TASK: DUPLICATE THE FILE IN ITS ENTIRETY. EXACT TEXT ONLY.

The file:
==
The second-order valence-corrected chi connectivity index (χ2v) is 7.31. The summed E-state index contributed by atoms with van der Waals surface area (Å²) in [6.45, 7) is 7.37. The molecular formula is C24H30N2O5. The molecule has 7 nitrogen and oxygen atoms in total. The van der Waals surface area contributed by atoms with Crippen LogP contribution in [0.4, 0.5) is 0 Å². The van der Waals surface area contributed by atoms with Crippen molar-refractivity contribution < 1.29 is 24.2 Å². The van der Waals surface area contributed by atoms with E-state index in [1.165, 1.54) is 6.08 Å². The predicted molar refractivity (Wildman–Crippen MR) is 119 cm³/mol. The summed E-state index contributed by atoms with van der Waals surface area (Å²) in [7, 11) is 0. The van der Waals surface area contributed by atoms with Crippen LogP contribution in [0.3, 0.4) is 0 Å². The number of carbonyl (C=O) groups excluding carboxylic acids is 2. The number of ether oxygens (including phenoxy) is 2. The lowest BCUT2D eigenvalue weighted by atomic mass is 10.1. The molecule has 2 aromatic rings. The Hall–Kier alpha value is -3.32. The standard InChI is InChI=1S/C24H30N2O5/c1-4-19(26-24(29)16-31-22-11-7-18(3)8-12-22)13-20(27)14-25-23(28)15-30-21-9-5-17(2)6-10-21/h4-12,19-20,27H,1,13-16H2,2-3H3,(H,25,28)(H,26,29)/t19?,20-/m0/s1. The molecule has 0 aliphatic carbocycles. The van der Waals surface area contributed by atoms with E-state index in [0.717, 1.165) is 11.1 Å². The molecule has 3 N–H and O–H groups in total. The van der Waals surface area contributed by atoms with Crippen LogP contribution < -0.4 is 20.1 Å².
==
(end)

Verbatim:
The second-order valence-corrected chi connectivity index (χ2v) is 7.31. The summed E-state index contributed by atoms with van der Waals surface area (Å²) in [6.45, 7) is 7.37. The molecular formula is C24H30N2O5. The molecule has 7 nitrogen and oxygen atoms in total. The van der Waals surface area contributed by atoms with Crippen LogP contribution in [0.4, 0.5) is 0 Å². The van der Waals surface area contributed by atoms with Crippen molar-refractivity contribution < 1.29 is 24.2 Å². The van der Waals surface area contributed by atoms with E-state index in [1.165, 1.54) is 6.08 Å². The predicted molar refractivity (Wildman–Crippen MR) is 119 cm³/mol. The summed E-state index contributed by atoms with van der Waals surface area (Å²) in [7, 11) is 0. The van der Waals surface area contributed by atoms with Crippen LogP contribution in [0.3, 0.4) is 0 Å². The number of carbonyl (C=O) groups excluding carboxylic acids is 2. The number of ether oxygens (including phenoxy) is 2. The lowest BCUT2D eigenvalue weighted by atomic mass is 10.1. The molecule has 2 aromatic rings. The Hall–Kier alpha value is -3.32. The standard InChI is InChI=1S/C24H30N2O5/c1-4-19(26-24(29)16-31-22-11-7-18(3)8-12-22)13-20(27)14-25-23(28)15-30-21-9-5-17(2)6-10-21/h4-12,19-20,27H,1,13-16H2,2-3H3,(H,25,28)(H,26,29)/t19?,20-/m0/s1. The molecule has 0 aliphatic carbocycles. The van der Waals surface area contributed by atoms with E-state index in [0.717, 1.165) is 11.1 Å². The molecule has 3 N–H and O–H groups in total. The van der Waals surface area contributed by atoms with Crippen LogP contribution < -0.4 is 20.1 Å².